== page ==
RYANAIR BOSS MICHAEL O’LEARY TREATS ASTONISHED PASSENGERS TO FREE DRINKS AFTER HIS HORSE, TIGER ROLL, WINS GRAND NATIONALCategory:News
Passengers aboard a Ryanair flight from Liverpool to Dublin on Saturday evening shared some Grand National luck: free drinks during the 43-minute flight.
The airline’s chief executive, Michael O’Leary, was flying home to Ireland after his horse, Tiger Roll, won the steeplechase in a photo finish. It was the owner’s second Grand National victory.
Flight FR447 was delayed by half an hour while waiting for the winning jockey, Davy Russell, to board the Boeing 737.
Mr O’Leary used the public address system to apologise for the delay, saying: “This is because we had to bring the Grand National-winning jockey, Davy Russell”.
After the passengers cheered, the airline boss broke a long-standing Ryanair rule by giving away free alcohol.
He said: “Today we won the Grand National so, unusually on board this flight, there’s going to be a free bar, which I am personally going to pay for, but you’re all restricted to one free drink only.
“So free bar, and we may need to do a circuit over Dublin to get it all done.
“Thank you and apologies once again.”
The average price of an alcoholic drink on Ryanair is £5, so assuming 180 passengers availed of the once-in-a-lifetime offer, the gesture will have cost Mr O’Leary £900.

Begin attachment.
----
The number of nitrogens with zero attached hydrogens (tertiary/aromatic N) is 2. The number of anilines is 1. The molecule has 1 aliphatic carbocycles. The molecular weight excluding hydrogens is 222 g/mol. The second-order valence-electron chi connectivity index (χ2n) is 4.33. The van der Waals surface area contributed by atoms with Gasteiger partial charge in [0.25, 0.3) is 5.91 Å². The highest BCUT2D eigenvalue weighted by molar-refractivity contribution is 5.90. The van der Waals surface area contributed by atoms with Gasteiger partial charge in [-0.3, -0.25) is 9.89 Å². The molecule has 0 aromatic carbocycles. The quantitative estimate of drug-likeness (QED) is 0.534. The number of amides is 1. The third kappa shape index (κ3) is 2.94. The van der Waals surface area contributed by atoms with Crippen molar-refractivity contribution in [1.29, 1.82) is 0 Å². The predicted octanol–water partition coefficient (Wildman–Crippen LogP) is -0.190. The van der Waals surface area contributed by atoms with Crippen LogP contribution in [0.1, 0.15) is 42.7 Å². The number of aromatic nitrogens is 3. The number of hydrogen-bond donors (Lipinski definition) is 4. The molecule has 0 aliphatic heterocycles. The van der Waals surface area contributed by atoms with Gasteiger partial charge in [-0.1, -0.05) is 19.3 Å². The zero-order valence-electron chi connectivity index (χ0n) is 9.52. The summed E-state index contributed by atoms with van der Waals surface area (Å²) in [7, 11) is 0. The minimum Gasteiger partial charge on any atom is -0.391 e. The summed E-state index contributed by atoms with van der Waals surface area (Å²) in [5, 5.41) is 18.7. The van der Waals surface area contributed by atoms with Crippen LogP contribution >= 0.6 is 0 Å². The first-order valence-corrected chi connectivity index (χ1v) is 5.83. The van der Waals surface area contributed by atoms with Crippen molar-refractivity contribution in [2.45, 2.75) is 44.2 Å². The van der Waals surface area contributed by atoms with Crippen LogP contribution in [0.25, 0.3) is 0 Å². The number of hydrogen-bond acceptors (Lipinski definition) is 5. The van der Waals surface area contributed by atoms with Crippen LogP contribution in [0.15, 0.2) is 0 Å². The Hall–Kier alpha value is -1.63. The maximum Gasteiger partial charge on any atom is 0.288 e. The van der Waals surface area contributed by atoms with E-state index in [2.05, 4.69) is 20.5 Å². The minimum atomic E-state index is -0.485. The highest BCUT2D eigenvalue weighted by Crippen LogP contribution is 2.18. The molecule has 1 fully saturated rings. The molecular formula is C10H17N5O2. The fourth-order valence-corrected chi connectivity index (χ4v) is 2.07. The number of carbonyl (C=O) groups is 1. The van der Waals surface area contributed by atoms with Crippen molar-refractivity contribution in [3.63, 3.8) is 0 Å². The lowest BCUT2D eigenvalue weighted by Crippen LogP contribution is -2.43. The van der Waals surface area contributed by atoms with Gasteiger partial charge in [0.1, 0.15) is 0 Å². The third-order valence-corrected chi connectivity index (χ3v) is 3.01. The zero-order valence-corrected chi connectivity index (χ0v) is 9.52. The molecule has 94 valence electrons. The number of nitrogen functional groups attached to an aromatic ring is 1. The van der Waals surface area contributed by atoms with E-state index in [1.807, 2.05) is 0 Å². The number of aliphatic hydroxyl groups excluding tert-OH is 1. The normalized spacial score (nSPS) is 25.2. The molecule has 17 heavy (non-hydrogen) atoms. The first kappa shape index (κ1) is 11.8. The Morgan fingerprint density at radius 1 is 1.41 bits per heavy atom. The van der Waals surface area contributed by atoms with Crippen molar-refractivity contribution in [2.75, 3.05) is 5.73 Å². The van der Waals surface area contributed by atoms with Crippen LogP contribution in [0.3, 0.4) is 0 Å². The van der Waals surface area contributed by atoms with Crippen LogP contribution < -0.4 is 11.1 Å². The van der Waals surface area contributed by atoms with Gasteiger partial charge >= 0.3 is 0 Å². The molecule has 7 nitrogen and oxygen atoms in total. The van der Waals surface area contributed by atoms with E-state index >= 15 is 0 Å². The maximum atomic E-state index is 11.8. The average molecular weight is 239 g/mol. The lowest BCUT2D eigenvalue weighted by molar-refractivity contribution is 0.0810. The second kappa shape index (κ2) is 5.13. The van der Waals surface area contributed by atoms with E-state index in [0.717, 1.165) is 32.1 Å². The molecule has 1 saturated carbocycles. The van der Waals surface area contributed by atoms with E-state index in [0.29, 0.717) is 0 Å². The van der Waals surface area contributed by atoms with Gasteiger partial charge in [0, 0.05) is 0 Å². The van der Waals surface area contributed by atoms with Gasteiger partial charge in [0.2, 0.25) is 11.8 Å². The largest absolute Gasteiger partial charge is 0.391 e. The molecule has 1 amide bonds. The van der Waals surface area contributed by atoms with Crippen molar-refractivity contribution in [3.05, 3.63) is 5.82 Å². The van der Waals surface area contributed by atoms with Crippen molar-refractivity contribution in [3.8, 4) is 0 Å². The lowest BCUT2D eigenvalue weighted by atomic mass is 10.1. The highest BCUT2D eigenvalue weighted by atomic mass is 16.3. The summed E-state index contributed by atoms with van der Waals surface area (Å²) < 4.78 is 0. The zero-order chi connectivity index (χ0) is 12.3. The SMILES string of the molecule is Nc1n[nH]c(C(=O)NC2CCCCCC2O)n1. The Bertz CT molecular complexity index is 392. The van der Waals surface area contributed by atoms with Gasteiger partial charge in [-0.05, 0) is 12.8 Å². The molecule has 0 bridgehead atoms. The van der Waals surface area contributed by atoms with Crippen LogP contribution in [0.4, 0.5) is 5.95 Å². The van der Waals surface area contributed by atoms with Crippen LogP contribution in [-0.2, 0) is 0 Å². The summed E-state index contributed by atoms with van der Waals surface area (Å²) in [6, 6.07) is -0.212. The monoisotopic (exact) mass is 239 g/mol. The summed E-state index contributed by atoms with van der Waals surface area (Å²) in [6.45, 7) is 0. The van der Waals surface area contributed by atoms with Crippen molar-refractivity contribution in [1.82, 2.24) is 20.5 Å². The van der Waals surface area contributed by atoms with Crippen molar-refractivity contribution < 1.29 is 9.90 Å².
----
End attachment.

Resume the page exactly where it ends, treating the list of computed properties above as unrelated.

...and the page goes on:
As winning owner, he collected over half-a-million pounds from the victory. His shareholding in the airline is worth around £700m.
Before the big race, Mr O’Leary picked up another trophy for the Stayers Hurdle, won by 14-1 outsider
In the press conference after his second Grand National win, the Ryanair chief executive complained that he would “have to pay a fortune in excess baggage fees” to take the two trophies back to Ireland. The airline charges £11 per kilo.
Some passengers took to social media after the race to mock Ryanair’s reputation. “Tartantrums” tweeted: “Ryanair’s Michael O’Leary owns the horse that won the Grand National at Aintree.
“It crossed the finish line somewhere near Carlisle. Jockey was charged £5 for the saddle.”